But that's not so much moving manufacturing overseas as it is building new manufacturing overseas. And it evens out. Why? For a country with 1/20th of the world's population to own half the technology is pretty damned spectacular.
or it would be if it didn't indicate a trend that you used to own a 95% share and have reduced by half in less than 10 years! I guess this blows your earlier theory that innovation is being driven in America for the American market, eh Russ?

You have also to explain the job LOSSES in the auto industry to places around the world such as Mexico. That is what we are talking about when it comes to NOT building up the market overseas and losing the market TO overseas.

Since Japan is doing this to you, you 'see' no job losses but you experience capital loss and profit loss to Japan and Korea as their market overtakes the US product with the US product being produced in Mexico.

I am sure there must be logic to it somewhere but face it, you will NEVER export an American car to China.
russ_watters said:
They care if their business model requries drawing a 10mile radius circle and calculating how many people in it can buy their prduct.
And that is the flaw of the American business model, isn't it? If they do that, or did that, as you imply, there would be no desire to tap this market. The reality is, your largest retailer is WalMart... A front for Chinese goods.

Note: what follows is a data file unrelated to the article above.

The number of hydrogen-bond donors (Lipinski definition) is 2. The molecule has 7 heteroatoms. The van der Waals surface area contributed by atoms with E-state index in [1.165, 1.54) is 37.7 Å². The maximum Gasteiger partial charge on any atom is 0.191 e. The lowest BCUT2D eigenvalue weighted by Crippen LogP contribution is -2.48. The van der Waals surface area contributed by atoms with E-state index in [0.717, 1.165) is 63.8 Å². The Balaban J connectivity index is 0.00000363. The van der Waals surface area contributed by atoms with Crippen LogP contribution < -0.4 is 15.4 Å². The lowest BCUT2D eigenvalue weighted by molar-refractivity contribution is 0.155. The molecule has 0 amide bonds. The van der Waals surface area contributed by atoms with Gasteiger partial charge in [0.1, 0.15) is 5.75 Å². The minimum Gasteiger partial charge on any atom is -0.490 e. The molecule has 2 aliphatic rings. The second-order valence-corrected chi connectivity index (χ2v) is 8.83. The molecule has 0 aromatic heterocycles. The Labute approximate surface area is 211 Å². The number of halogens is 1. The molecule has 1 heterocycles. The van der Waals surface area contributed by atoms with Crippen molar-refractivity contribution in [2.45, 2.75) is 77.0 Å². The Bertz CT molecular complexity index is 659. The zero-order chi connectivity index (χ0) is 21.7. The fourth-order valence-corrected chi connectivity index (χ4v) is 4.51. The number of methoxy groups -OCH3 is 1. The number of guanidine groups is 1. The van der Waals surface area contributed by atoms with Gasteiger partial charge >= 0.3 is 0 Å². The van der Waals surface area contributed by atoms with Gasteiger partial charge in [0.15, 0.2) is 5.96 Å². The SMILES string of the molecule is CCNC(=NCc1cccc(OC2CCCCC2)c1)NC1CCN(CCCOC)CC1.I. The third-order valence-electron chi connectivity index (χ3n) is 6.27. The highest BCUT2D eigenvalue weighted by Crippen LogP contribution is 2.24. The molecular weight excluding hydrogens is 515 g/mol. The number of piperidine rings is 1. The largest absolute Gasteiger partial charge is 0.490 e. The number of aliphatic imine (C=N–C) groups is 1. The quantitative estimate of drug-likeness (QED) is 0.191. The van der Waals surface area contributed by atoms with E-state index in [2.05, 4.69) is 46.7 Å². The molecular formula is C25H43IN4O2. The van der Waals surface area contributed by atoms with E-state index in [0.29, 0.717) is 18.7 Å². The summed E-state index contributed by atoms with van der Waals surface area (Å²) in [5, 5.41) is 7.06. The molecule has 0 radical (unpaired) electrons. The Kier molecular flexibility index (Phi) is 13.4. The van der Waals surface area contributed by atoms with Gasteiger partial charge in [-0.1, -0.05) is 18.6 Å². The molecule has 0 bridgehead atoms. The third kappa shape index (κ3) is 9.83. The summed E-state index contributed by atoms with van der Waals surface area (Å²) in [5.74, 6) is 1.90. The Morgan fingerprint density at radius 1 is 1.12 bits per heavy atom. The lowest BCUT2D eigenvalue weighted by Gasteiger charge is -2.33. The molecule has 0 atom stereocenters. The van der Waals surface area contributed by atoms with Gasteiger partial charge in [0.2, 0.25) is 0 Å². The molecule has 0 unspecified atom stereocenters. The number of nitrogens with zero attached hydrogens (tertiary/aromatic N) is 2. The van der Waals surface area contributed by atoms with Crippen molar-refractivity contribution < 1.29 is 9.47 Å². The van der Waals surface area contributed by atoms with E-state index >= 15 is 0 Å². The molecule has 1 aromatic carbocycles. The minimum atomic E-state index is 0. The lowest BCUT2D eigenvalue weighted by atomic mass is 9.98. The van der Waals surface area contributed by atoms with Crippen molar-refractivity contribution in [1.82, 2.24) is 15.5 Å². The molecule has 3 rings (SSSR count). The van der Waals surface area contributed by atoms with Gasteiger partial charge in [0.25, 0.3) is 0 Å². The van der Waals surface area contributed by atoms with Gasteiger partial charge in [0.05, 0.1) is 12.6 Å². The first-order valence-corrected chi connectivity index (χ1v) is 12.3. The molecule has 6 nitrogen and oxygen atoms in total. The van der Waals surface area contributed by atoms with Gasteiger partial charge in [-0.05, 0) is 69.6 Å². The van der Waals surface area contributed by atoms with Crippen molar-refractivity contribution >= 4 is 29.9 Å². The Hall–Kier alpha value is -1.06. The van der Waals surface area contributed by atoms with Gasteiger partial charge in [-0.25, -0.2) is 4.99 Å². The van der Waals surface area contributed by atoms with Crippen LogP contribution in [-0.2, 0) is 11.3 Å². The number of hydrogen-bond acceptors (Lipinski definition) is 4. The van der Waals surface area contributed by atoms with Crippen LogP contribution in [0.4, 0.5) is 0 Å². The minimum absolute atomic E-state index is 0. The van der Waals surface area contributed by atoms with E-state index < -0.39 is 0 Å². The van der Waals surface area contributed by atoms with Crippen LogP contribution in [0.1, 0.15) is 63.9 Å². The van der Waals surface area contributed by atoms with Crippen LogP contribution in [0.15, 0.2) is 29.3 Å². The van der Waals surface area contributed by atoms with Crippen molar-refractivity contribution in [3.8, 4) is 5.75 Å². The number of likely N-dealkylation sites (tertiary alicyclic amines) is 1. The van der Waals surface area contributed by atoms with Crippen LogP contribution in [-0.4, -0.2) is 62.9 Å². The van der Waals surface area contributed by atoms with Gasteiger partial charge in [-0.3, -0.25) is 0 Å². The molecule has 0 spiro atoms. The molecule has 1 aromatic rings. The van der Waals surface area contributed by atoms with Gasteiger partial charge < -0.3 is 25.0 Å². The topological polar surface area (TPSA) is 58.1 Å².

While your patriotism is admirable, even all the goods marketed by WalMart are available here at a fraction the price at the side of the road meaning that the American lifestyle is available. Heck ... all that the average Yank has is purchased from plants in Shenzhen or Suzhou or ...

The flawed model of conspicuous consumption is however being discouraged and the infrastructure that produces it will not even get a chance to get off the ground since the 'lifestyle' is being developed in a different environment.

The Chinese will never be told about a chicken in every pot, two cars in the garage, Mom's apple pie and baseball because that too is an anachronism.

A good portion of the most 'desirable products' in the USA will never be marketable in the rest of the world ... Monster Trucks and Hummers/Humvees ... That's America ... Other things that are happening are movies like Super-Size Me and The Corporation are hitting the public pretty hard here.

From what I see here, I think you are assuming that most countries want to BE America and that eventually they will desire what America has to offer.

I am living in my 6th country now ... believe me, the wold doesn't want what you have to offer and they are seriously reconsidering the US Dollar as the world currency. But then, that too is another topic.
 
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  • #108
Astronuc
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Russ_Watters said:
Why? For a country with 1/20th of the world's population to own half the technology is pretty damned spectacular.
Actually, one has to look at the patents. A lot of foreign companies and multi-nationals file patents in the US, so that technology is not owned by a US corporation, but controlled by foreign entities. Also, there are a lot of patents for marginally useful products or processes.

China has an effective technology transfer program whereby foreign companies are encouraged to supply technology to Chinese companies, with minimal investment returning to other nations, like the US.

The Chinese economy could overtake the US economy earlier than 2015.